The Last Sin
For some time she stood still, hunched over the sink, grabbing the head of the tap with both her hands, like a sinner at the aisle, breathing heavily. The tap gave a spurting cough, dripped a few more times before running dry. She stood there, arched like a bow in tension. The sound of birds, the cawing and cooing coming from the cage hung from the window-bar, went through her head, pricking and lancing like an uncomfortable piece of shrapnel. It didn’t allow her to think in peace. She had to decide. Find a way. Quick. The birds chattered all the more, and she could feel their beaks gnawing at her nerves, her brain-mass. She had to keep her calm
. Slowly she put her hands inside the water. Ripples ran through the
square basin, the clatter of utensils hitting against each other added to the
noise of the birds, and the sink overflowed, as she pulled out a steel knife
from below the water.
The other night, they had lain asleep under stinging orange bars of light from the street lamps which invaded the room every night. Akhim tossed and turned. The light made sleeping difficult for him, not that he was a sound sleeper in general.
He turned around to look at her. She always slept in a brown dressing gown, torn below the right arm-pit, and with her back to him. The tear looked fresh. He closed one eye and focused on the stitches. The frayed ones stood out. The wall-clock he had brought the day they had married had its hands at three and forty-seven. He realised it would be impossible to drift back to sleep unless … unless he touched her, poked and jabbed, made the tear wider, pressed and clawed at her skin reddening it to wounds and gaps, and released on her. That was, more often than not, his last resort, his only lullaby. Armed with a nascent morning wood, Akhim snaked his way to her where the sharp smell of the ittar, which she had picked up off Yakub’s shop, welcomed him. ‘Stupid bitch,’ he muttered under his breath. He dragged in a long breath, and decided he would rather smell blood.
He picked up the ivory-toothed keyring near the mantelpiece and began to navigate it up and down the crack of her arm-pit where the tear was, up and down, up and down, quietly cajoling her to ditch her beauty sleep for lust. His breaths became ragged as he opened his mouth and pressed his lips below her neck dragging in more of her smell, and the swoosh of the keyring turned frenetic. She was still asleep.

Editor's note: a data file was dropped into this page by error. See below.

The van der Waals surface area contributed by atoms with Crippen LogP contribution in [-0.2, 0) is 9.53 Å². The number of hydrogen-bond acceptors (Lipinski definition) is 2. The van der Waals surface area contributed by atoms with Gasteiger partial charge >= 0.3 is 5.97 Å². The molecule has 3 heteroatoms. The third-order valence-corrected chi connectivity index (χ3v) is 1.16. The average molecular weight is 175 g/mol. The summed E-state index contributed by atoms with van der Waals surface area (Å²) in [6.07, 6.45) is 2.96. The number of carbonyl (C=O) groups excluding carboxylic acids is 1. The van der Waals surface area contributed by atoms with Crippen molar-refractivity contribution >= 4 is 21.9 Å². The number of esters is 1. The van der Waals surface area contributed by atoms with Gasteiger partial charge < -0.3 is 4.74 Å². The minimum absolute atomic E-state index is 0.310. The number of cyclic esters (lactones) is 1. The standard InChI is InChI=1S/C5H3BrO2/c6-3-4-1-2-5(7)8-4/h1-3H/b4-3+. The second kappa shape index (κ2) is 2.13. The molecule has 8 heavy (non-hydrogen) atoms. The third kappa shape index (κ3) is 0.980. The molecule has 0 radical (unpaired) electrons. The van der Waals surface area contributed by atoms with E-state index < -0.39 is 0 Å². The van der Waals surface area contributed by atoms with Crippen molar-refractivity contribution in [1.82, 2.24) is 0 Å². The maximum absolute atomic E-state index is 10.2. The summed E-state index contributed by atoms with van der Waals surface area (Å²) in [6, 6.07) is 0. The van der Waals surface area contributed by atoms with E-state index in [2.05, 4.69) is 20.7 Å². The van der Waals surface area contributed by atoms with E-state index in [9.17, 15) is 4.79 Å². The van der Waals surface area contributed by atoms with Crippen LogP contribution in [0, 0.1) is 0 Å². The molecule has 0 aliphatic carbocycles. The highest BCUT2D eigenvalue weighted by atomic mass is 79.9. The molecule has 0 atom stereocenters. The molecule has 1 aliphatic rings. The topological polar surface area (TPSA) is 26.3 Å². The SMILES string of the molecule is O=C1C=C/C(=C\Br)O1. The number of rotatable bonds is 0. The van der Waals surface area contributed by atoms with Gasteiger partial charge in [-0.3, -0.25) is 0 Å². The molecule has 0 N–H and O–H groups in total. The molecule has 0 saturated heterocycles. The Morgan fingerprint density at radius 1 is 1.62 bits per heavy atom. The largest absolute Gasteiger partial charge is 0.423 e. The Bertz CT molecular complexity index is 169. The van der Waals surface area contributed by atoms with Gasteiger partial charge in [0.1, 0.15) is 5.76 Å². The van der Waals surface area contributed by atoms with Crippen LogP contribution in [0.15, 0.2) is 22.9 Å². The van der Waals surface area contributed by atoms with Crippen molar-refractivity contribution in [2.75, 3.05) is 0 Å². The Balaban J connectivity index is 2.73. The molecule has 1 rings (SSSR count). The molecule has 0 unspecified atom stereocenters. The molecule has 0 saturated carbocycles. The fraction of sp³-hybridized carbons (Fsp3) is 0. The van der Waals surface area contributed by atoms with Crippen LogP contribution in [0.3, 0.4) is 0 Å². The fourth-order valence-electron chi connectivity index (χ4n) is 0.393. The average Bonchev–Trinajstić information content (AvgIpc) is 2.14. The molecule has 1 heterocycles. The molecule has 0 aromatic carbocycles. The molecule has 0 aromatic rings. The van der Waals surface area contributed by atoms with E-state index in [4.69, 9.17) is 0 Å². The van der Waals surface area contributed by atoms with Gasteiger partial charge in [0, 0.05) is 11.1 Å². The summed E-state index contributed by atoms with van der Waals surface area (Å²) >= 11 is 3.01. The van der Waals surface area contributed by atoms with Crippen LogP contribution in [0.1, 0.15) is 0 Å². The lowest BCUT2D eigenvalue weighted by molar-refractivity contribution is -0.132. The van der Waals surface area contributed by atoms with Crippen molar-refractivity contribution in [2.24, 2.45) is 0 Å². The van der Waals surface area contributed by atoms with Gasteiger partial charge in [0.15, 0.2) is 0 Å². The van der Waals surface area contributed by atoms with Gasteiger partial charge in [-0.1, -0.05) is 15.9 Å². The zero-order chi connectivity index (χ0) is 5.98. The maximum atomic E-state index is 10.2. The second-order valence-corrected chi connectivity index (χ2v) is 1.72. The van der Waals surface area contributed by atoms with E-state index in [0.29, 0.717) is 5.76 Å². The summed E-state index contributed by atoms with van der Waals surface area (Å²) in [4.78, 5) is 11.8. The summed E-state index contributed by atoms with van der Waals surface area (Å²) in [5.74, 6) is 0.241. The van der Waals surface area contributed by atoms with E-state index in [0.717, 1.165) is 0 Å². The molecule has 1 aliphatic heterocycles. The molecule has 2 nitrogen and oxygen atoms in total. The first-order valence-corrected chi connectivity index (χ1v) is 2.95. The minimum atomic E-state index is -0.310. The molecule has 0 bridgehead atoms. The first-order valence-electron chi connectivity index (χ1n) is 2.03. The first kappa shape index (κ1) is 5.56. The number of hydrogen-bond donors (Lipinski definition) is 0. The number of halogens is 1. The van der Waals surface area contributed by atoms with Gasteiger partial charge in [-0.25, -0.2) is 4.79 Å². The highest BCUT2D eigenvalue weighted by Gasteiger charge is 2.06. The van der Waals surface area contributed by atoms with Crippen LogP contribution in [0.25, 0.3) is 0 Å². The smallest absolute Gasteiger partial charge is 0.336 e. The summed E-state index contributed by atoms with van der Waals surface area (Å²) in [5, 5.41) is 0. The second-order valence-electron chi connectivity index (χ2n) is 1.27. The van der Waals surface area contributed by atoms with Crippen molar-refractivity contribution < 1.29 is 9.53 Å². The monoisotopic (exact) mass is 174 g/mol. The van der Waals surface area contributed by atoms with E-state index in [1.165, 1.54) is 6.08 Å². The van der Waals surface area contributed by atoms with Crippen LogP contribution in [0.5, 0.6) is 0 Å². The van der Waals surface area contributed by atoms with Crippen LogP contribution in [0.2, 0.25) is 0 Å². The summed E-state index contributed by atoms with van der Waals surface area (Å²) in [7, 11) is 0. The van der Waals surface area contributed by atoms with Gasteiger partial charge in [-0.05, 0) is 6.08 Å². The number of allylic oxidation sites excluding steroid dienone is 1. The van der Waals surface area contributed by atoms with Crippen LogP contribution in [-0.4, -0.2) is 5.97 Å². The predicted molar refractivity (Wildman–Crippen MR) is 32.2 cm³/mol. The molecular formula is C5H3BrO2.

With his other hand he made his way up her spine to her neck and held it in a loose grip to position it. He opened his mouth wider releasing warm breath on her as he fumbled with the keyring around the crack. And opening it fully, he suddenly sank his teeth into her skin, tearing at it. She woke with a start and a resounding scream. Blood oozed out of her bitten flesh. He smelled it and let out an awful laugh. The birds screamed out loud in response, and shook the cage.
She turned quickly..The keyring was now in his mouth. He was sucking at it. It smelled of her.
‘What the fuck!?’ she bellowed at him.
He hit her.
He chopped three times into her tummy and she fell down on the cold hard floor, clutching herself in the foetal position. He showered kicks onto her body, undressing himself with each kick. He lay on top of her. The floor felt cold to his shins. Holding her by her stretch-mark ridden stomach, he entered her. She didn’t resist, she was used to it. When he was done she dragged herself to the guest bathroom and stayed locked in there for the few remaining hours till dawn. While she wept silently, he slept like a child, like his own child.